Ramifications of the Violations


An analysis of GR-35 shows that owing to its discriminatory provision for rape, India shall have to face ramifications for its state and non-state actors.


GR-35 provides for responsibility for acts and omissions of state as well as non-state actors arising from the violation of Article 2 of CEDAW, which mentions the undertaking of State Parties to CEDAW to pursue means to eliminate discrimination against women. As for responsibility of States, if a state fails to produce or correct laws in order to ensure that they are not discriminatory against women, or if its organs or agents commit acts or omissions which are discriminatory against women, it is obliged to apply appropriate sanctions as well as provide reparation to the affected party.


With respect to non-state actors, GR-35 provides that States have a due diligence responsibility for the actions of non-state actors. Accordingly, if States fail to eliminate discrimination engendered by any person by failing to take preventive measures and to fulfil the duty to investigate, prosecute, punish, and provide reparation for violence against women, they will be held responsible. The GR-35 further clarifies that under this obligation, State parties are required to adopt and implement diverse measures to tackle gender-based violence against women, and also that these measures have to be effectively present in practice and be diligently enforced by all State agents. A failure to fulfill G-35 obligations would amount to a human rights violation.


The principle of due-diligence in ensuring the elimination of violence against women has also been backed by the Declaration on the Elimination of Violence Against Women under its Article 4(c), which provides that States should pursue by all appropriate means a policy of eliminating violence against women and should exercise due-diligence to prevent, investigate and punish acts of violence against women whether committed by state or private actors. This, the declaration pursues, should be in accordance with national legislation. However, it also provides under Article 4(d) that States should develop penal sanctions in domestic legislation to punish the wrongs caused to women. Therefore, it is a recognized principle that violation against women should be curbed by any efficient manner, including domestic legislative reform.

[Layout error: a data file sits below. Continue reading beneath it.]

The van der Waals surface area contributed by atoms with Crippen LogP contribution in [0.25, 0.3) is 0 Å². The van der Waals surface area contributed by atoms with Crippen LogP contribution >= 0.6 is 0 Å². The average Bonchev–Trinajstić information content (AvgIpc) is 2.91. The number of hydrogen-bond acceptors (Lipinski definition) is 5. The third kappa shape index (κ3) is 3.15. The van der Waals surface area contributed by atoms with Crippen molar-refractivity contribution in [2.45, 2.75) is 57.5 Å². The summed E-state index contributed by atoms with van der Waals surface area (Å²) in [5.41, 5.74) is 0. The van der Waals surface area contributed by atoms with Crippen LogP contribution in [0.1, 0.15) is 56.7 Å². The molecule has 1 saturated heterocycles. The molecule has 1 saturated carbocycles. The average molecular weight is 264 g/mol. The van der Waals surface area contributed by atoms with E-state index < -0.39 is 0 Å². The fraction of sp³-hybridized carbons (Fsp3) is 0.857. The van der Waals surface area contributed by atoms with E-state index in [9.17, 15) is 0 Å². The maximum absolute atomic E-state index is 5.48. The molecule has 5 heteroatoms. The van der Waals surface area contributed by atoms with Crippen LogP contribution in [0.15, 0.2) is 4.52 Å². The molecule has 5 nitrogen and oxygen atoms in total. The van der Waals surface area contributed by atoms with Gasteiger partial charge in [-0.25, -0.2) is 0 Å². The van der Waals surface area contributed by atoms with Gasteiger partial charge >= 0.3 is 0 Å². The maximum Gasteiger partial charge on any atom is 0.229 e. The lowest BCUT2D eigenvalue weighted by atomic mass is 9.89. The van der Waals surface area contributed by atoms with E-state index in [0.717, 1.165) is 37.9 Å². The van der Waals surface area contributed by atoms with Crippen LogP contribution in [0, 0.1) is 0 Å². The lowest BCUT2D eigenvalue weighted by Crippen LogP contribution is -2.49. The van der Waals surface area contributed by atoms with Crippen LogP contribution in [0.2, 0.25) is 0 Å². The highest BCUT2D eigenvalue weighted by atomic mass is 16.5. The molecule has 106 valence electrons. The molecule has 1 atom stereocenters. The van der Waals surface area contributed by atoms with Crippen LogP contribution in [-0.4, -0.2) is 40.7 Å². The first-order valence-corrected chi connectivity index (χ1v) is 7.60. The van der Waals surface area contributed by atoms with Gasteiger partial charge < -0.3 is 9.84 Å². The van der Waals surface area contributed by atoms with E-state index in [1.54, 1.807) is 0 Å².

Conclusion


The 59th session of the Commission of Human Rights in 2003 affirmed that violence against women constituted a violation of the human rights and fundamental freedoms of women as it impaired their enjoyment of such rights and freedoms.


India indisputably continues to violate international human rights norms and laws by ignoring the reality of marital rape within its jurisdiction and instead conforming its laws to traditional and unethical standards. Regardless of their conservative beliefs, every institution in the Indian society must respect the basic human rights norm of treating each other with dignity. The state should condemn any diversion from human rights principles, so as to ensure the fundamental well-being and development of its women.


Author

Vaibhavi Patel is currently a third year student pursuing the course of B.A. LL.B. (Hons.) in Gujarat National Law University. She has a keen interest in International Criminal Law, Indian Criminal Law, as well as International Humanitarian Law. She also enjoys reading on topics related to the interface of law and politics.